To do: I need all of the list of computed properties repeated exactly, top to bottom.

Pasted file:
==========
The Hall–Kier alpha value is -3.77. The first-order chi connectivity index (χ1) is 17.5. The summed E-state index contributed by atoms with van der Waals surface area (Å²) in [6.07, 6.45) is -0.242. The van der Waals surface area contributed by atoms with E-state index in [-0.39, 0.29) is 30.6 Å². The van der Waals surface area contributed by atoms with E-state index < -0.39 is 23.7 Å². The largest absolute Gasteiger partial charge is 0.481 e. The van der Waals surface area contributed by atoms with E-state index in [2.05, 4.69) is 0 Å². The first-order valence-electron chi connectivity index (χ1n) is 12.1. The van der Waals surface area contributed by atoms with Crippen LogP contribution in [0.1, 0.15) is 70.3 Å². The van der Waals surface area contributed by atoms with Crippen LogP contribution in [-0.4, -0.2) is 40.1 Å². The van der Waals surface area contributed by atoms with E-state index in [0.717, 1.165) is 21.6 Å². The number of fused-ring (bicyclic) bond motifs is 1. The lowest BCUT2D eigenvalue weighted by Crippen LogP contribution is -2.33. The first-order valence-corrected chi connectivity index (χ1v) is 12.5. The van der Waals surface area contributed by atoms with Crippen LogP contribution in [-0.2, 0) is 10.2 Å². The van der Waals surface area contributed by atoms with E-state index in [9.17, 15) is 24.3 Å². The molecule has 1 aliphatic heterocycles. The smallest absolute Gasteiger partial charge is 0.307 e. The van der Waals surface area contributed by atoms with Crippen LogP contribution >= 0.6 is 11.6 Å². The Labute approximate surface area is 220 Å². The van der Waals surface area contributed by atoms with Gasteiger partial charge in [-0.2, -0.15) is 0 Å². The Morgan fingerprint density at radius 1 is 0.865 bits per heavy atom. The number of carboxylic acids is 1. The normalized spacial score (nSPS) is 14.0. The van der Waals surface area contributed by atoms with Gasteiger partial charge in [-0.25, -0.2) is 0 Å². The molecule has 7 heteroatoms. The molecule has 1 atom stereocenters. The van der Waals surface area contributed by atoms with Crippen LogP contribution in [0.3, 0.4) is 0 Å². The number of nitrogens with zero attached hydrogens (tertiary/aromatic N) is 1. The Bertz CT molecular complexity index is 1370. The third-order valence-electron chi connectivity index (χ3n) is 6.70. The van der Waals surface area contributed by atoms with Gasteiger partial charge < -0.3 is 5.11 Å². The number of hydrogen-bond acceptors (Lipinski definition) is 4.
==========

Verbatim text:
The Hall–Kier alpha value is -3.77. The first-order chi connectivity index (χ1) is 17.5. The summed E-state index contributed by atoms with van der Waals surface area (Å²) in [6.07, 6.45) is -0.242. The van der Waals surface area contributed by atoms with E-state index in [-0.39, 0.29) is 30.6 Å². The van der Waals surface area contributed by atoms with E-state index < -0.39 is 23.7 Å². The largest absolute Gasteiger partial charge is 0.481 e. The van der Waals surface area contributed by atoms with E-state index in [2.05, 4.69) is 0 Å². The first-order valence-electron chi connectivity index (χ1n) is 12.1. The van der Waals surface area contributed by atoms with Crippen LogP contribution in [0.1, 0.15) is 70.3 Å². The van der Waals surface area contributed by atoms with Crippen LogP contribution in [-0.4, -0.2) is 40.1 Å². The van der Waals surface area contributed by atoms with E-state index in [0.717, 1.165) is 21.6 Å². The number of fused-ring (bicyclic) bond motifs is 1. The lowest BCUT2D eigenvalue weighted by Crippen LogP contribution is -2.33. The first-order valence-corrected chi connectivity index (χ1v) is 12.5. The van der Waals surface area contributed by atoms with Crippen LogP contribution in [-0.2, 0) is 10.2 Å². The van der Waals surface area contributed by atoms with E-state index in [9.17, 15) is 24.3 Å². The molecule has 1 aliphatic heterocycles. The smallest absolute Gasteiger partial charge is 0.307 e. The van der Waals surface area contributed by atoms with Crippen LogP contribution >= 0.6 is 11.6 Å². The Labute approximate surface area is 220 Å². The van der Waals surface area contributed by atoms with Gasteiger partial charge in [-0.2, -0.15) is 0 Å². The Morgan fingerprint density at radius 1 is 0.865 bits per heavy atom. The number of carboxylic acids is 1. The normalized spacial score (nSPS) is 14.0. The van der Waals surface area contributed by atoms with Gasteiger partial charge in [-0.25, -0.2) is 0 Å². The molecule has 7 heteroatoms. The molecule has 1 atom stereocenters. The van der Waals surface area contributed by atoms with Crippen LogP contribution in [0.3, 0.4) is 0 Å². The number of nitrogens with zero attached hydrogens (tertiary/aromatic N) is 1. The Bertz CT molecular complexity index is 1370. The third-order valence-electron chi connectivity index (χ3n) is 6.70. The van der Waals surface area contributed by atoms with Gasteiger partial charge < -0.3 is 5.11 Å². The number of hydrogen-bond acceptors (Lipinski definition) is 4.